Tuesday, 16 July 2024 21:43

17 states file suit challenging Obama’s immigration plan

Thursday, 04 December 2014

AUSTIN, Texas -- Texas and 16 other states, including Wisconsin, filed a federal lawsuit Wednesday challenging President Barack Obama's executive actions on immigration, arguing that he had violated his constitutional duty to enforce the laws and illegally placed new burdens on state budgets.

The lawsuit, filed in federal court in Brownsville, Texas, was the first major legal challenge to initiatives Obama announced Nov. 20 that will provide protection from deportation and work permits to up to 5 million immigrants here illegally.

Attorney General Greg Abbott of Texas, which led the coalition bringing the challenge, said Obama was "abdicating his responsibility to faithfully enforce the laws that were duly enacted by Congress and attempting to rewrite immigration laws, which he has no authority to do."

The suit added to the broadside by angry Republicans against Obama's unilateral actions. In Washington, Republicans in the House of Representatives moved toward holding a largely symbolic vote Thursday on a bill to dismantle the president's programs, with a plan to vote next week on a spending bill that could fund the Department of Homeland Security, the agency administering the new programs, for only a few months.

But in a defiant challenge to GOP leaders, immigration hardliners in Congress announced Wednesday that they will oppose that legislation to keep the government open. They demanded specific provisions to stop Obama's executive actions on immigration.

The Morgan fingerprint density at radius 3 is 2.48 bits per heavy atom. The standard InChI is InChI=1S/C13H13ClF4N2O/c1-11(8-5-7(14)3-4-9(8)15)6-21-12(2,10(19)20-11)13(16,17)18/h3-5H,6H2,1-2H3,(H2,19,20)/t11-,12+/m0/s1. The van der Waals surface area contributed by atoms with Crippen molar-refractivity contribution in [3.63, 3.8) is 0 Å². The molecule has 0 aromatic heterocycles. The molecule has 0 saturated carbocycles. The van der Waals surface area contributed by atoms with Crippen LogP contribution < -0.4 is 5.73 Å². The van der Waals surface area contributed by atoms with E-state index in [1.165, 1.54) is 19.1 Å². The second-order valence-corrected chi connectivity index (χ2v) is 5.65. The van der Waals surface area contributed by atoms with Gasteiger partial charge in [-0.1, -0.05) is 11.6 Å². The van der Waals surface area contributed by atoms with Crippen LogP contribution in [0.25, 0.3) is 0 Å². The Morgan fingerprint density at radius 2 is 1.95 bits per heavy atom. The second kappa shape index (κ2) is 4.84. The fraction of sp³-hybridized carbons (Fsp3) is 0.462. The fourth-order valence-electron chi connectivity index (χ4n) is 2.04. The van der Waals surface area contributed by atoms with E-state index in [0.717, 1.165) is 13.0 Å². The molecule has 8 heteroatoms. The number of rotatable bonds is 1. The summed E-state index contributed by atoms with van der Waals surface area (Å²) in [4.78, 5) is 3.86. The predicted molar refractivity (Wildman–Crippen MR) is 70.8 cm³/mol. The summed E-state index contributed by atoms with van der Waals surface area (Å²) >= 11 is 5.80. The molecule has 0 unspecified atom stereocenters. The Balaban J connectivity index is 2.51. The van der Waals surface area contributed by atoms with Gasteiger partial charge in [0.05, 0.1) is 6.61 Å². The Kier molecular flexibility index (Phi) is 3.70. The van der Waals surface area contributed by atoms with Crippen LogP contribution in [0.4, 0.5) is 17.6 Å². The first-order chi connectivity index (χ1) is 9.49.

"We aren't with our vote going to give him one dime to execute his illegal action, and we believe the American people are going to stand with us," said Rep. Michele Bachmann, R-Minn., at a news conference outside the Capitol where she was joined by other House conservatives and Sen. Ted Cruz, R-Texas.

Cruz warned against "having a meaningless show vote" and said: "We should announce we mean what we say, we will use our constitutional authorities to force this president to faithfully execute the laws."

The states' lawsuit argued that the Obama administration had failed to comply with requirements the federal government must follow in issuing new rules, and warned that Obama's measures would encourage a new wave of illegal crossings at the southwest border, forcing Texas and other states to spend additional funds on law enforcement, health care and education.

Obama and other senior officials have said they have full legal authority for the new measures, which they said are authorized by existing statutes. Obama granted deferred deportations, at the discretion of prosecutors, to unauthorized immigrants who are parents of U.S. citizens and legal permanent residents.

"The Supreme Court and Congress have made clear that federal officials can set priorities in enforcing our immigration laws, and we are confident that the president's executive actions are well within his legal authorities," Shawn Turner, a spokesman for the White House, said Wednesday after the lawsuit was filed.

In presenting the lawsuit at a news conference, Abbott said Texas was "uniquely qualified to challenge the president's executive order," because the state had suffered the brunt of illegal immigration and drug related cross-border crime. Abbott said the president's responsibility to enforce the laws was a "fundamental promise to the American people," and he said any changes to immigration laws should be made by Congress, not by "presidential fiat."

Abbott, a Republican, will replace Rick Perry as Texas governor after winning in a landslide in November. Perry, who will leave office in January, joined a one-two punch against Obama on Wednesday from a pair of conservative Texas Republicans who have repeatedly attacked the administration on immigration and other issues.

At a separate news conference here, Perry described heavy spending by Texas on state operations to reinforce border security, and he accused the Obama administration of ignoring the border "in favor of political posturing on immigration."

Other states joining the lawsuit were Alabama, Georgia, Idaho, Indiana, Kansas, Louisiana, Montana, Nebraska, North Carolina, South Carolina, South Dakota, Utah, West Virginia, Mississippi and Maine.

The New York Times

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